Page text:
Justice Ruth Bader Ginsburg said Friday that she had had a recurrence of cancer, but had been undergoing chemotherapy that had shown “positive results” and would remain on the court.
“I have often said I would remain a member of the court as long as I can do the job full steam,” she said in a statement issued by the Supreme Court. “I remain fully able to do that.”
Justice Ginsburg, who is 87, said she had begun a course of chemotherapy on May 19, after “a periodic scan in February followed by a biopsy revealed lesions on my liver.”
“Immunotherapy first essayed proved unsuccessful,” she said. “The chemotherapy course, however, is yielding positive results. Satisfied that my treatment course is now clear, I am providing this information.”
She said a scan this month showed the liver lesions had been significantly reduced. “I am tolerating chemotherapy well and am encouraged by the success of my current treatment,” she said.
Justice Ginsburg is the senior member of the court’s four-member liberal wing. Were she to leave the court, President Trump would have the opportunity to nominate a third justice, joining Justices Neil M. Gorsuch and Brett M. Kavanaugh. A successful nomination would almost certainly move the court further to the right.
Justice Ginsburg has had surgery for lung cancer and radiation treatment for pancreatic cancer in recent years. She has also had surgery for early-stage pancreatic cancer in 2009 and treatment for colon cancer in 1999.
More recently, in May, Justice Ginsburg underwent a gallbladder procedure and she participated in oral arguments from her room at Johns Hopkins Hospital in Baltimore. On Tuesday, she was treated for a possible infection at the same hospital after experiencing chills and a fever, and she underwent an endoscopic procedure to clean out a bile duct stent that was placed last August.
She was released from the hospital on Wednesday and was “home and doing well,” a Supreme Court spokeswoman said.
“My recent hospitalizations to remove gall stones and treat an infection were unrelated” to the recurrence of cancer, Justice Ginsburg said in her statement.
“I will continue biweekly chemotherapy to keep my cancer at bay, and am able to maintain an active daily routine,” she said. “Throughout, I have kept up with opinion writing and all other court work.”
If Justice Ginsburg were to die or step down from the court there is little question that Senate Republicans would try to confirm a third Trump nominee even in the waning days of his first term. “Oh, we’d fill it,” Senator Mitch McConnell of Kentucky, the majority leader, said last year.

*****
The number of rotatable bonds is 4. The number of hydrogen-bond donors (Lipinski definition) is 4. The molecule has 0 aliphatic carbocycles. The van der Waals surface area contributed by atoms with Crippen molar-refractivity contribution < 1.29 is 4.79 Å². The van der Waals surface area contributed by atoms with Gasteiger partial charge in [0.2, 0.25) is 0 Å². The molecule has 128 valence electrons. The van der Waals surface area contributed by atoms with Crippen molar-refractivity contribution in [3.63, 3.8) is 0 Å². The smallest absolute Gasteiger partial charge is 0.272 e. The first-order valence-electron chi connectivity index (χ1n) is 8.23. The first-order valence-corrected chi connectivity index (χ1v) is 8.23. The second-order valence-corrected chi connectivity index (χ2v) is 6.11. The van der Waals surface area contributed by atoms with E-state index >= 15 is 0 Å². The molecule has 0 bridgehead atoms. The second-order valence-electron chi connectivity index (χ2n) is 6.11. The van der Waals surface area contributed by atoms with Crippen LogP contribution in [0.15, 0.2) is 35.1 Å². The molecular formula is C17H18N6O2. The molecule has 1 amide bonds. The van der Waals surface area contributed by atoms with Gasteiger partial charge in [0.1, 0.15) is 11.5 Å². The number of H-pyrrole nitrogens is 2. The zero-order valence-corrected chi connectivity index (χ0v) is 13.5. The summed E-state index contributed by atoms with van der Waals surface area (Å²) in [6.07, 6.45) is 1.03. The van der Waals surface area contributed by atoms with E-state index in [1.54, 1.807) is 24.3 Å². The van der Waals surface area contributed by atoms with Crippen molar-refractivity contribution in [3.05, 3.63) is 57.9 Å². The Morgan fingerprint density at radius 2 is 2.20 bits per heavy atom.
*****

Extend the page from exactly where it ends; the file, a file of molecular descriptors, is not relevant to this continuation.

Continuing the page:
Senate Republicans took a different approach after the death of Justice Antonin Scalia in 2016, refusing to consider the nomination of Judge Merrick B. Garland in the last year of President Barack Obama’s second term.
Mr. McConnell and his allies say the two situations are different. Where one party controls the Senate and the other the presidency, as in 2016, they say, vacancies should not be filled in a presidential election year. Where the same party controls both the Senate and presidency, they argue, confirmations may proceed.
Democrats say this is hairsplitting hypocrisy that damages the legitimacy of the court. But their power to stop a third Trump appointment was diminished after changes in Senate rules on filibusters on nominations. All it takes now is a majority vote to confirm judicial nominees.
During the Obama administration, some liberals urged Justice Ginsburg to step down so Mr. Obama could name her successor. She rejected the advice.
“I think it’s going to be another Democratic president,” Justice Ginsburg told The Washington Post in 2013. “The Democrats do fine in presidential elections; their problem is they can’t get out the vote in the midterm elections.”
Mr. Trump, whose election proved her wrong, has been critical of Justice Ginsburg, saying in 2016 that “her mind is shot” and suggesting that she resign. His sharp words came after Justice Ginsburg criticized Mr. Trump in a series of interviews. She later said she had made a mistake in publicly commenting on a candidate and promised to be more “circumspect” in the future.
More recently, he urged Justices Ginsburg and Sonia Sotomayor to recuse themselves in all cases involving hi